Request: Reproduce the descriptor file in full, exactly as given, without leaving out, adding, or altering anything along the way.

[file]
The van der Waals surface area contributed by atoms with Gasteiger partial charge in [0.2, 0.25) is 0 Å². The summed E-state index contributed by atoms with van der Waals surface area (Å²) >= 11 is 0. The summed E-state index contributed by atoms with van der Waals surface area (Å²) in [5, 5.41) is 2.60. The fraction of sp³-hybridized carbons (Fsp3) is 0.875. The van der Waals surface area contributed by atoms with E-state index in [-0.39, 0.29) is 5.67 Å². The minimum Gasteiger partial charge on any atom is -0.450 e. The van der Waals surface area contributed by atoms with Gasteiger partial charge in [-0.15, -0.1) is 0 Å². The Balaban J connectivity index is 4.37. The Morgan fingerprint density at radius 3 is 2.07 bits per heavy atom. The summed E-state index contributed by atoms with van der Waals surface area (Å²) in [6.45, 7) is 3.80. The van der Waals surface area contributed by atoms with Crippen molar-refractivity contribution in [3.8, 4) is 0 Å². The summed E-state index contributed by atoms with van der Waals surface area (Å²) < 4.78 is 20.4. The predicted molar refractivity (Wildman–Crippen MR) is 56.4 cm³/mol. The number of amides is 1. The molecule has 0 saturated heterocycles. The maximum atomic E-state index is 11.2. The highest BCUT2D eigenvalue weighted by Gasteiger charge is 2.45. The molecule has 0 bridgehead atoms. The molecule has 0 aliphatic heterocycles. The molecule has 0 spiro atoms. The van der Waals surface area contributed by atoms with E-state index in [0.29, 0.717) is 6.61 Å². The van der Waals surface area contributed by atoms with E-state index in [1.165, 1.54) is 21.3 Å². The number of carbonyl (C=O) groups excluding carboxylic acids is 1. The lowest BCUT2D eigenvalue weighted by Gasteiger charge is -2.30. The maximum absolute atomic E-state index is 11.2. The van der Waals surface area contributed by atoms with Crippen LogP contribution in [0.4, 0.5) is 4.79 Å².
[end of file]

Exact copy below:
The van der Waals surface area contributed by atoms with Gasteiger partial charge in [0.2, 0.25) is 0 Å². The summed E-state index contributed by atoms with van der Waals surface area (Å²) >= 11 is 0. The summed E-state index contributed by atoms with van der Waals surface area (Å²) in [5, 5.41) is 2.60. The fraction of sp³-hybridized carbons (Fsp3) is 0.875. The van der Waals surface area contributed by atoms with E-state index in [-0.39, 0.29) is 5.67 Å². The minimum Gasteiger partial charge on any atom is -0.450 e. The van der Waals surface area contributed by atoms with Gasteiger partial charge in [-0.15, -0.1) is 0 Å². The Balaban J connectivity index is 4.37. The Morgan fingerprint density at radius 3 is 2.07 bits per heavy atom. The summed E-state index contributed by atoms with van der Waals surface area (Å²) in [6.45, 7) is 3.80. The van der Waals surface area contributed by atoms with Crippen molar-refractivity contribution in [3.8, 4) is 0 Å². The summed E-state index contributed by atoms with van der Waals surface area (Å²) < 4.78 is 20.4. The predicted molar refractivity (Wildman–Crippen MR) is 56.4 cm³/mol. The number of amides is 1. The molecule has 0 saturated heterocycles. The maximum atomic E-state index is 11.2. The highest BCUT2D eigenvalue weighted by Gasteiger charge is 2.45. The molecule has 0 bridgehead atoms. The molecule has 0 aliphatic heterocycles. The molecule has 0 spiro atoms. The van der Waals surface area contributed by atoms with E-state index in [0.29, 0.717) is 6.61 Å². The van der Waals surface area contributed by atoms with E-state index in [1.165, 1.54) is 21.3 Å². The number of carbonyl (C=O) groups excluding carboxylic acids is 1. The lowest BCUT2D eigenvalue weighted by Gasteiger charge is -2.30. The maximum absolute atomic E-state index is 11.2. The van der Waals surface area contributed by atoms with Crippen LogP contribution in [0.4, 0.5) is 4.79 Å².